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Chambers, Ephraim, 1680 (ca.)-1740 / Cyclopædia, or, An universal dictionary of arts and sciences : containing the definitions of the terms, and accounts of the things signify'd thereby, in the several arts, both liberal and mechanical, and the several sciences, human and divine : the figures, kinds, properties, productions, preparations, and uses, of things natural and artificial : the rise, progress, and state of things ecclesiastical, civil, military, and commercial : with the several systems, sects, opinions, &c : among philosophers, divines, mathematicians, physicians, antiquaries, criticks, &c : the whole intended as a course of antient and modern learning
(1728)

Miserere - moon,   pp. 560-579 PDF (18.6 MB)


Page 579


( 579 )
Centre. This Equation at a mean diflance of the Moon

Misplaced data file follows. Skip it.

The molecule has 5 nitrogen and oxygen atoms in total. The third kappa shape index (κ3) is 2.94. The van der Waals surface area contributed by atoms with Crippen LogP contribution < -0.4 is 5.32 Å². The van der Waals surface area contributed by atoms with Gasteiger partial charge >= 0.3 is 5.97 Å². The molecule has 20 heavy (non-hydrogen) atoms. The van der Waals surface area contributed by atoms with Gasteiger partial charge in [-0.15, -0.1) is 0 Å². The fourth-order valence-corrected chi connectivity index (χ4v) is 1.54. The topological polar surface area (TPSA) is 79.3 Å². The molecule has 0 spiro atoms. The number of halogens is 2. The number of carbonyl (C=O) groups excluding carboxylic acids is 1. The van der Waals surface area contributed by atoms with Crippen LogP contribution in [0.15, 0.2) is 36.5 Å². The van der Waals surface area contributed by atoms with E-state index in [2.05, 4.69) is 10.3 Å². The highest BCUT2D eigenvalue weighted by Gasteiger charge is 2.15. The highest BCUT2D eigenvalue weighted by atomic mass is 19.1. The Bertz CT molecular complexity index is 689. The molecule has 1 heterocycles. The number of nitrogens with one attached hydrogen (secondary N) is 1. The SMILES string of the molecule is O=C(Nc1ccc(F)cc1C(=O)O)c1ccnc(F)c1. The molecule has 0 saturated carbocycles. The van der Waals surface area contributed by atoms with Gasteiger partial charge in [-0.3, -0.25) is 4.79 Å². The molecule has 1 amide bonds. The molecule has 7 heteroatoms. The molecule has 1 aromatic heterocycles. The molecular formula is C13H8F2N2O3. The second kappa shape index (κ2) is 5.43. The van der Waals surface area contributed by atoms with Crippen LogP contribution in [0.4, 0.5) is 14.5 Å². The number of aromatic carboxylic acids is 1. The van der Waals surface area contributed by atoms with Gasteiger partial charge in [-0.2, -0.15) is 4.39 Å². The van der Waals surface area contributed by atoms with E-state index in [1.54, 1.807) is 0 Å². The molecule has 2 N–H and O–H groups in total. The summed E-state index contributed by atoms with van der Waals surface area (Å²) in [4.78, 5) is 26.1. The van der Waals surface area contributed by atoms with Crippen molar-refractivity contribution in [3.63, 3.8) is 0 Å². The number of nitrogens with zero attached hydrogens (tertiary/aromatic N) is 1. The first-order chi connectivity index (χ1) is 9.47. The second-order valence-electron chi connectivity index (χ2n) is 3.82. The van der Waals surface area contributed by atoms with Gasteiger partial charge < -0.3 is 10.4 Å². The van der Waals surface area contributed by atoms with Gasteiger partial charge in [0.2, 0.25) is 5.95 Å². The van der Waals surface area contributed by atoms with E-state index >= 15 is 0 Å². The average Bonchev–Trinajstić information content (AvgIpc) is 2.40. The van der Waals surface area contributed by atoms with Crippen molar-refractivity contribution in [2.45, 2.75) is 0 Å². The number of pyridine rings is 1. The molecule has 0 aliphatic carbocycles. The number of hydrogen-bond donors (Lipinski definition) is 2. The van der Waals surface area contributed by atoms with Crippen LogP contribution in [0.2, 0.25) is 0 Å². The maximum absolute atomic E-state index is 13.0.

from the Earth, is as the Sine of the Angle contain'd be-
tween the right Line D F, and a right Line drawn from
the Point F to the Moon, nearly; and when greateft, a-
mounts to a', 25". Now the Angle comprehended be-
tween the right Line D F and a Line from the Point D, is
found either by fubfratling the Angle E D E from the
mnean Anomaly of the Moon, or by adding the Moon's
diflance from the Sun to the diffance of the Moon's Apogee
from the Apogee of the Sun. And as Radius is to the
Sine of the Angle thus found, fo is 2, 25" to the fecond
Equation of the Centre, which is to be added, if that Sine
be lefs than a Semi-circle, and fubflraaed if greater:
Thus we have its Longitude in the vcry Syzygies of the
Luminaries.
If a very accurate Computation be required, the Moon's
Place thus found mudt be correaed by a fecond Variation.
The firfi and principal Variation we have already confider'd,
and have obferv'd it to be greatenl in the Odants. The